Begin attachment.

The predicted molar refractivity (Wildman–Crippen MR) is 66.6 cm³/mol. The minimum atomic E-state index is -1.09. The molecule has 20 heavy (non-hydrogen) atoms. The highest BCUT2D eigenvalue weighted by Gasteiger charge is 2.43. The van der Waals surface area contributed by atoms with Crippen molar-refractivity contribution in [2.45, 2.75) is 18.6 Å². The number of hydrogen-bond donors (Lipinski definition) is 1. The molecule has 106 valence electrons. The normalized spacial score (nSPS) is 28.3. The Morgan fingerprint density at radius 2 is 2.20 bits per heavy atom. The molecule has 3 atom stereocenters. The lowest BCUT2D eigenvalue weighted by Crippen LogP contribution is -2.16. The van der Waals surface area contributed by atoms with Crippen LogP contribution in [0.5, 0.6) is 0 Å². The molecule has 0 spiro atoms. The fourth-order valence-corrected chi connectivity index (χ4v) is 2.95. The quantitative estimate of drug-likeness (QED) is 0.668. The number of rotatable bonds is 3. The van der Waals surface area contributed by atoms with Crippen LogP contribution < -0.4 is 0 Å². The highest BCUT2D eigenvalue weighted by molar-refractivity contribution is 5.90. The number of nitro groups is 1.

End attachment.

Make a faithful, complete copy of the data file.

The predicted molar refractivity (Wildman–Crippen MR) is 66.6 cm³/mol. The minimum atomic E-state index is -1.09. The molecule has 20 heavy (non-hydrogen) atoms. The highest BCUT2D eigenvalue weighted by Gasteiger charge is 2.43. The van der Waals surface area contributed by atoms with Crippen molar-refractivity contribution in [2.45, 2.75) is 18.6 Å². The number of hydrogen-bond donors (Lipinski definition) is 1. The molecule has 106 valence electrons. The normalized spacial score (nSPS) is 28.3. The Morgan fingerprint density at radius 2 is 2.20 bits per heavy atom. The molecule has 3 atom stereocenters. The lowest BCUT2D eigenvalue weighted by Crippen LogP contribution is -2.16. The van der Waals surface area contributed by atoms with Crippen LogP contribution in [0.5, 0.6) is 0 Å². The molecule has 0 spiro atoms. The fourth-order valence-corrected chi connectivity index (χ4v) is 2.95. The quantitative estimate of drug-likeness (QED) is 0.668. The number of rotatable bonds is 3. The van der Waals surface area contributed by atoms with Crippen LogP contribution < -0.4 is 0 Å². The highest BCUT2D eigenvalue weighted by molar-refractivity contribution is 5.90. The number of nitro groups is 1.